The S&P now sells at 14x earnings, less than half of what it did in the 1987 crash -- hardly dangerous historically, especially when you consider the return of fixed income. That is why I think the next crash will not be precipitated by the Fed, but by machines that are indifferent to valuations.
In the S&P, as with any average, there are some stocks that pull the averages up, even as there are others that sell well under the average. So the question is, are the ones well above the average "crashable," so to speak, because of their valuations?
There are two groups of stocks that are jacking the averages higher: the dividend stocks and the tech stocks, the latter which account for about 20% of the S&P. That is, by far, the largest segment of the average, although 5% of the whole S&P is
, which is part of the cohort.
The dividend stocks might genuinely be inflated to some degree because of a desire to get an above-average dividend, courtesy of the Fed's plan. The real estate investment trusts, for example, have been bid up endlessly in a reach for higher yield, and they are no longer acceptable as a way to beat fixed income. But, before we finger that group as a potential catalyst, we have to remember that the REIT sector has outperformed the averages every 10, 20, 30 and 40 years -- the only group that can claim that record of outperformance -- so I am reluctant to trash it. That's too good a record.
The consumer packaged-goods and drug stocks have also given you above-average yield at a higher-than-average price-to-earnings multiple. But be careful about betting against these. Their consistency in a low-growth environment causes money to go into them anyway, and that's more important than any yield competition that the Fed has engendered.
Then there is tech. That's the segment that's wrong, even as Apple itself, the stalwart of the group, trades at a market multiple. That's the segment that's been exposed this quarter as the S&P's soft underbelly, as we saw Thursday from Google. The company missed numbers for multiple reasons having to do with a shift from desktop to mobile, and from a failure to deliver what the advertisers wanted.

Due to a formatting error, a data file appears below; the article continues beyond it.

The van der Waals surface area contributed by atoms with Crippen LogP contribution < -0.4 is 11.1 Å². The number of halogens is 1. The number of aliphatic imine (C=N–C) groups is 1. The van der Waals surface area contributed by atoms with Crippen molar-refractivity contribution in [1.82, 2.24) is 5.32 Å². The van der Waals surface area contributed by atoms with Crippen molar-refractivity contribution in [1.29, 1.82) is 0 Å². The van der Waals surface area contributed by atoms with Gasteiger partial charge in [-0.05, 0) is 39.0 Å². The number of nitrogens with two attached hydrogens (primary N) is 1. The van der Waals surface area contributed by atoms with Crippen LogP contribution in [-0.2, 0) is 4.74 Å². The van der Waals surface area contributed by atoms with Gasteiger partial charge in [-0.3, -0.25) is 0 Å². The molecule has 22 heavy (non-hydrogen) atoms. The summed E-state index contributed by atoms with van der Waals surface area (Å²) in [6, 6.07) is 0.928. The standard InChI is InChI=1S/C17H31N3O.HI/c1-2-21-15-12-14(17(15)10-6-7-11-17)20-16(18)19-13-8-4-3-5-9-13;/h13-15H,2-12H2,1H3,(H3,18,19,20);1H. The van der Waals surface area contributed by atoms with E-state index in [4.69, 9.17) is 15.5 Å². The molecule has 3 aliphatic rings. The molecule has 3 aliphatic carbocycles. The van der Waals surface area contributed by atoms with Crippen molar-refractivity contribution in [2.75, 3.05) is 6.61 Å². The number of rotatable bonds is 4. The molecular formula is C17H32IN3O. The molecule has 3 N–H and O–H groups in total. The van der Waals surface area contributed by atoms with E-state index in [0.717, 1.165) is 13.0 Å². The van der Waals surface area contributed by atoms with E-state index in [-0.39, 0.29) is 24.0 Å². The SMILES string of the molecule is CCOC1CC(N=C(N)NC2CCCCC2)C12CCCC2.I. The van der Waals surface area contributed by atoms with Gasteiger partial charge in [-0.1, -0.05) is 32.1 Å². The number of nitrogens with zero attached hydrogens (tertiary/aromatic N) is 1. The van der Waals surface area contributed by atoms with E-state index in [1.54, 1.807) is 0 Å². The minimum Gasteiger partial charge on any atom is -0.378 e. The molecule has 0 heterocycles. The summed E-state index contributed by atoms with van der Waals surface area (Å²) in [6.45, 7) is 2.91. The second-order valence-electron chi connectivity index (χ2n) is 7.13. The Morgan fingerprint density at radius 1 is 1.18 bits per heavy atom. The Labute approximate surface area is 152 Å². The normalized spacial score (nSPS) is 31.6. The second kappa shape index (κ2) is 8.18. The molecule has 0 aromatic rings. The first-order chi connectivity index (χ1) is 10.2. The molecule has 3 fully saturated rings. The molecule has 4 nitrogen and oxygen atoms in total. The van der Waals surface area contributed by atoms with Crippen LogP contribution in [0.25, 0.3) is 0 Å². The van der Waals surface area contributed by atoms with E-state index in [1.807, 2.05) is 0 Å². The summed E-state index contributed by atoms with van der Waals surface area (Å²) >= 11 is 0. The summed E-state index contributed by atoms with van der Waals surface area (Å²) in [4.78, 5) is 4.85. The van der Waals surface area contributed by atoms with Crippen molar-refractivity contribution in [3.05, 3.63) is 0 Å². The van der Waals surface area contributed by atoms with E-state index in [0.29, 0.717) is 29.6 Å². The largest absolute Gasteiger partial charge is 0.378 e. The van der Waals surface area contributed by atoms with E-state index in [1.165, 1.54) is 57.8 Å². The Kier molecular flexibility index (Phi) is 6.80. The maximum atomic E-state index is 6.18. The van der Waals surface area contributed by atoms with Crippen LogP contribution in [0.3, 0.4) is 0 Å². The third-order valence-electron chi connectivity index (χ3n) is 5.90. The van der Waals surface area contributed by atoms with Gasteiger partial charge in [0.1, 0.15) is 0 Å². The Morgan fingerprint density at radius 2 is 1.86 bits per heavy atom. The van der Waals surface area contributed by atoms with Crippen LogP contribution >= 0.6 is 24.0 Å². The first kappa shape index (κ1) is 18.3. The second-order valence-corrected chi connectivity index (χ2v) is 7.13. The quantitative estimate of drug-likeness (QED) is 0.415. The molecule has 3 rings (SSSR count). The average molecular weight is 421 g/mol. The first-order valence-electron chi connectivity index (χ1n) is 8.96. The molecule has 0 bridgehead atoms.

Of course, Google is hardly emblematic of the group, even though its performance Thursday sure had been. The sector is led by the semiconductors, which sell on average at a too-rich 20x earnings. Sorry -- I think that, after the events of the last few days, tech can have another step down before it can find its footing. It's just too overvalued as an entire chunk of the S&P.
But how about the huge number of stocks that trade below the market multiple? Those are led by the under-owned banks and industrials. Both of those groups are undoubtedly undervalued if housing is indeed coming back, which it sure seems to be. After all, the current rate doubles the number of homes built from just a couple of years ago, and China looks to be coming back, judging by the numbers we saw this week.
Yes, there is plenty of evidence that China is turning, from the rise in materials prices to the increases in Baltic Freight. Don't believe the bears. China is bottoming, and the "China plays," after two seasons of swooning, are now in ascendance.
So, while the Fed has forced money into the market, you have to look at individual sectors and individual stocks. When you do that you will be pleasantly surprised to see that the groups, other than tech, can't be called historically overvalued at this point in the economic cycle.
Despite a desire by so many to point to a Federal Reserve-inspired bubble that must lead to a crash, the valuations point to anything but such an elevation. Nonetheless, I expect another crash to occur because of the SEC's laissez-faire attitude toward markets that can hurtle down in the blink of an eye because of high-speed trading. But, given the earnings that I am seeing, and the immense profitability we are getting from companies away from tech, you'll want to buy that crash when it occurs. That's because it will have been inspired by the federal government, and just not from the branch you expect.
Here's the bottom line: Indeed, on the 25th anniversary of the crash, I certainly expect another one to occur. But I don't think the Fed won't be on the hook. That crash will be all on the SEC.
At the time of publication,